My favorite class this semester is one that I almost didn’t take. It is a seminar class with less than twenty students, taught by a local practicing attorney. The class, Health Care Fraud and Abuse, is not one of the fundamental classes – like Corporations or Tax – that I was advised to take in order to prepare for the bar. Nor does it satisfy any of the requirements that BU imposes on 2Ls and 3Ls, like Professional Responsibility or the Professional Skills requirements.
My original plan had been to take those fundamental and required courses during my 2L year, getting them out of the way so I could take specialized seminars on topics I was interested in – like health care fraud – during my 3L year. While perusing the registration materials, however, I noticed that the Health Care Fraud seminar was not always offered every year. I knew it was a topic that I wanted to learn more about, so I decided to postpone one of the basic classes I had signed up for and take Health Care Fraud while I could.
The class has been an incredible experience on so many levels. First, we have learned about each of the major statutes used to prosecute health care fraud. We have discussed not just the case law, which is evolving as the health care industry changes, but also the practical considerations of prosecutors and defense attorneys through the litigation process.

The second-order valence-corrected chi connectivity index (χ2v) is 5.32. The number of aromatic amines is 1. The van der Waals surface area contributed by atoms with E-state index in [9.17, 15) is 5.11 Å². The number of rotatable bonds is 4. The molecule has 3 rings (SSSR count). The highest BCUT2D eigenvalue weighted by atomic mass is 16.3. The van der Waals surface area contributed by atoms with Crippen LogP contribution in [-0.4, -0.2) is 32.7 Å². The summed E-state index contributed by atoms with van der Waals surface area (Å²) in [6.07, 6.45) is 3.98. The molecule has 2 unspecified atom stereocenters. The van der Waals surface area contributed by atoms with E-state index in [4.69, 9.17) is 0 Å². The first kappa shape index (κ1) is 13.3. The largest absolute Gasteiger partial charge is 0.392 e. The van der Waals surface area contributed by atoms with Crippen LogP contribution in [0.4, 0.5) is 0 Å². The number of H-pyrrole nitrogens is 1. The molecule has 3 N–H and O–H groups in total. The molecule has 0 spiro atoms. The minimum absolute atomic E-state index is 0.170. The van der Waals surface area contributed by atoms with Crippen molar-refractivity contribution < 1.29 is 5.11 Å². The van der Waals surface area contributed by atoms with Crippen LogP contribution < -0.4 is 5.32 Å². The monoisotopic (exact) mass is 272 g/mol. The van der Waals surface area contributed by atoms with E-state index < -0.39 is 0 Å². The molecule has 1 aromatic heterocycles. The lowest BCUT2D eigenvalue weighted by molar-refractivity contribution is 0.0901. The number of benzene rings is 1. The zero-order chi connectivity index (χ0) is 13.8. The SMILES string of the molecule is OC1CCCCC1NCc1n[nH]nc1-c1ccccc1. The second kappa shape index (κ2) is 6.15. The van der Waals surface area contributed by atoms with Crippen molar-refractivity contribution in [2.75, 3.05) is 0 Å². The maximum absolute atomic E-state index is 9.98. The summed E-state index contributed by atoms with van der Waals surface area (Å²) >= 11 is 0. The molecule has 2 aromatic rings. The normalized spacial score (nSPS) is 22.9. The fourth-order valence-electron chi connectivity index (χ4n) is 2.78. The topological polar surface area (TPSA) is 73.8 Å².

This practical focus is in part due to the fact that the instructor – Bob Thomas – is a solo practitioner with a premier whistleblower practice. Whistleblowers, or relators, are individuals who can bring a fraud claim on behalf of the U.S. government through the qui tam provision of the False Claims Act. Prof. Thomas has also previously worked as a federal prosecutor and a defense attorney. He has unique insight into the health care fraud world, and is eager to share it with the class.
Due to Prof. Thomas’s connections with these health industry and government players, we are spending the month of November hearing from guest speakers. We first visited a start-up pharmaceutical company in Cambridge. After studying the health care industry all semester, it was fascinating to actually hear about these issues from the industry’s perspective. The second speaker was a real live whistleblower, who shared his personal experience reporting fraud to the government. Next class we will hear from a federal prosecutor and, after that, a defense attorney.
The other thing that makes the seminar so enjoyable is the other students. I thought I was coming into it with some previous knowledge based on my summer internship, but the class is full of students who have had multiple jobs, internships, and classes in all aspects of the health and health law fields. Hearing their knowledgeable perspectives adds so much to our class discussions.
I could go into much more detail about the content of the class and how much I’m loving learning about health care fraud, but the point of this post is that when you spot an interesting seminar that you think you’ll like, don’t worry about taking that Tax class. Tax will be there every semester; choose the seminar instead!